(Nat Adderley-tp, Eddie “Lockjaw” Davis-ts, Norman Simmons-p, Mundell Lowe-g, Bob Cranshaw-b, Walter Perkins-d, Carmen McRae-voc). From Carmen McRae Sings Lover Man And Other Billie Holiday Classics. 6/29/1961

Yesterdays. Carmen McRae Septet
(Nat Adderley-tp, Eddie “Lockjaw” Davis-ts, Norman Simmons-p, Mundell Lowe-g, Bob Cranshaw-b, Walter Perkins-d, Carmen McRae-voc). From Carmen McRae Sings Lover Man And Other Billie Holiday Classics. 6/29/1961

Jon Hendricks and Johnny Hartman.
Neither Thelonious Monk nor John Coltrane recorded often with vocalists, however there were meaningful exceptions in the 1960s. In 1968, Monk teamed up with Jon Hendricks to record ‘In Walked Bud,’ his Bud Powell tribute first recorded for Blue Note in 1947. In this case, Hendricks has added lyrics celebrating the players in the nightclub scene of the 1940s and 1950s.

In 1961, John Coltrane moved from Atlantic Records, to the newly established Impulse!. As part of producer Bob Thiel’s management of John Coltrane’s output on Impulse!, he pointed Trane to more mainstream studio pursuits, to complement his increasingly adventurous live explorations. In addition to a set of ballads and a collaboration with Duke Ellington, Trane recorded an LP with singer Johnny Hartman, which included their take on Billy Strayhorn’s ‘Lush Life’. “This version by Johnny Hartman is as canonical as the composition itself. Somehow the singer’s dark satin baritone, matched by John Coltrane at his lyrical best, perfectly suits the late-show feeling of the words and musical structures. A.B. Spellman has called Hartman’s singing here ‘pure communication,’ adding that he glides through the difficult changes of a very wordy song with an ease of expression that pulls every nuance from it with no ostentation whatever. Coltrane’s solo, says Spellman, may be read as ‘a double-timed commentary on what Hartman’s just said.’” – Robert O’Meally from the notes to The Jazz Singers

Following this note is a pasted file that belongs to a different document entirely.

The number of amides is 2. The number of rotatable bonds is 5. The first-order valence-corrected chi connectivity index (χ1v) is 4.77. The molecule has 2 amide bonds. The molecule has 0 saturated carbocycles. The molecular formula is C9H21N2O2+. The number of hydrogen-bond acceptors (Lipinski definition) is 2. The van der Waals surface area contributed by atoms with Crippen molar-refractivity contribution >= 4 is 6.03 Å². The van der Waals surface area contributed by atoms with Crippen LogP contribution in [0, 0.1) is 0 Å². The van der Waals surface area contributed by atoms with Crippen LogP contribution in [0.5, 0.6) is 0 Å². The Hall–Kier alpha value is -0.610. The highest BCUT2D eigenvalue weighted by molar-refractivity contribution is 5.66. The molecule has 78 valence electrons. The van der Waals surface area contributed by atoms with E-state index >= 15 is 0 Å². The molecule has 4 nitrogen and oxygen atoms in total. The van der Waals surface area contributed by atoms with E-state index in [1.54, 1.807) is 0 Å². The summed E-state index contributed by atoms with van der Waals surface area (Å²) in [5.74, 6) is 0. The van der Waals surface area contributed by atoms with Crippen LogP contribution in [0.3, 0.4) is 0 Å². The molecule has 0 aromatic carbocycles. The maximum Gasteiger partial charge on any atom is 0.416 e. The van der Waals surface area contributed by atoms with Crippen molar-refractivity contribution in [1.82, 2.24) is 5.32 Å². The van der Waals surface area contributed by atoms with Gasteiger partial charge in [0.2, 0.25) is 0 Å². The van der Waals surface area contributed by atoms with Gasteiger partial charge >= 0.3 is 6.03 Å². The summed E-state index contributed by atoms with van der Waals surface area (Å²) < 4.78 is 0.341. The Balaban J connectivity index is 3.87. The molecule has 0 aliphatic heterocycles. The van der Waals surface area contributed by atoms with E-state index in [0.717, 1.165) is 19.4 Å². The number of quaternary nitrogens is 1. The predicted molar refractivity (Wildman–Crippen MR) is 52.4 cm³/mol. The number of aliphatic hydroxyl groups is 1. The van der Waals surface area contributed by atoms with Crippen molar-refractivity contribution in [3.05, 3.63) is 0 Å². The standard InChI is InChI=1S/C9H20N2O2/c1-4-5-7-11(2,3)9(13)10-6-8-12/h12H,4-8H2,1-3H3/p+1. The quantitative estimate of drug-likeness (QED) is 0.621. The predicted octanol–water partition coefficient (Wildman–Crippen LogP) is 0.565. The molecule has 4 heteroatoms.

In Walked Bud. Thelonious Monk Trio with Jon Hendricks
(Thelonious Monk-p, Larry Gales-b, Ben Riley-d, Jon Hendricks-voc). From Underground. 2/14/1968

Lush Life. Johnny Hartman with John Coltrane Quartet
(John Coltrane-ts, McCoy Tyner-p, Jimmy Garrison-b, Elvin Jones-d, Johnny Hartman-voc). From John Coltrane & Johnny Hartman. 3/7/1963 (The Jazz Singers)

Duke Ellington and Benny Carter, whose careers stretched back to the 1920s continued to be vital musical presences in the 1960s. In the next hour we will hear examples of their late career work and that of two veteran Ellingtonians, alto saxophonist Johnny Hodges and tenor saxophonist Paul Gonsalves. Swing giants in the 1960s in the next hour of Jazz at 100.

Recordings.
The Jazz Singers – A Smithsonian Collection. Sony Music RD 113.
Betty Carter. Finally. Roulette CDP 7953332
Eddie Jefferson. Body and Soul. Prestige PR 7619
Sheila Jordan. Portrait of Sheila. Blue Note BLP 9002
Carmen McRae. Lover Man. Columbia CS 8530
Thelonious Monk. Underground. Columbia CS 9632
John Coltrane and Johnny Hartman. Impulse A 40

Resources.
Morton, Brian & Cook, Richard. 2011. Penguin Jazz Guide, the History of the Music in the 1001 Best Albums. New York, NY. Penguin Books.
Betty Carter. Finally
Eddie Jefferson. Body and Soul
Sheila Jordan. Portrait of Sheila
Carmen McRae. Lover Man
Thelonious Monk. Underground